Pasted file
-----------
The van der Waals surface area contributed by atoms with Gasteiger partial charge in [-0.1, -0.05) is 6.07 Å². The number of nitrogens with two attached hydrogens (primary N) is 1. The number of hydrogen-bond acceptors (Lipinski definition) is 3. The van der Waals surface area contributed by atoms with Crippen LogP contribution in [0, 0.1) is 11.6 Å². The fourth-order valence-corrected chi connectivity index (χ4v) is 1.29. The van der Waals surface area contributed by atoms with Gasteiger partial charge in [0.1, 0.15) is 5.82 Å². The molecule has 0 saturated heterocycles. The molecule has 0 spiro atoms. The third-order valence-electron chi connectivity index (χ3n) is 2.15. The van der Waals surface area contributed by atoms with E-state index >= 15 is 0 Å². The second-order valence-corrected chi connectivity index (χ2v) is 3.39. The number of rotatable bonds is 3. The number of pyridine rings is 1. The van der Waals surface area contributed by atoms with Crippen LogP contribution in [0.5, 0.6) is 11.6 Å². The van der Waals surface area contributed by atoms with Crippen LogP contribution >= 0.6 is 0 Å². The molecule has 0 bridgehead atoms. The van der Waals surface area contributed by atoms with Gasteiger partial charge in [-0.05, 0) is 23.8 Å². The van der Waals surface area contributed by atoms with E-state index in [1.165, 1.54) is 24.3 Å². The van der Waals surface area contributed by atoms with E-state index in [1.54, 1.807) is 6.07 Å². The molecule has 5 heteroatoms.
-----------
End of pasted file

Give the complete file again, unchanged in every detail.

The van der Waals surface area contributed by atoms with Gasteiger partial charge in [-0.1, -0.05) is 6.07 Å². The number of nitrogens with two attached hydrogens (primary N) is 1. The number of hydrogen-bond acceptors (Lipinski definition) is 3. The van der Waals surface area contributed by atoms with Crippen LogP contribution in [0, 0.1) is 11.6 Å². The fourth-order valence-corrected chi connectivity index (χ4v) is 1.29. The van der Waals surface area contributed by atoms with Gasteiger partial charge in [0.1, 0.15) is 5.82 Å². The molecule has 0 saturated heterocycles. The molecule has 0 spiro atoms. The third-order valence-electron chi connectivity index (χ3n) is 2.15. The van der Waals surface area contributed by atoms with E-state index >= 15 is 0 Å². The second-order valence-corrected chi connectivity index (χ2v) is 3.39. The number of rotatable bonds is 3. The number of pyridine rings is 1. The van der Waals surface area contributed by atoms with Crippen LogP contribution in [0.5, 0.6) is 11.6 Å². The van der Waals surface area contributed by atoms with Crippen LogP contribution >= 0.6 is 0 Å². The molecule has 0 bridgehead atoms. The van der Waals surface area contributed by atoms with Gasteiger partial charge in [-0.05, 0) is 23.8 Å². The van der Waals surface area contributed by atoms with E-state index in [1.165, 1.54) is 24.3 Å². The van der Waals surface area contributed by atoms with E-state index in [1.54, 1.807) is 6.07 Å². The molecule has 5 heteroatoms.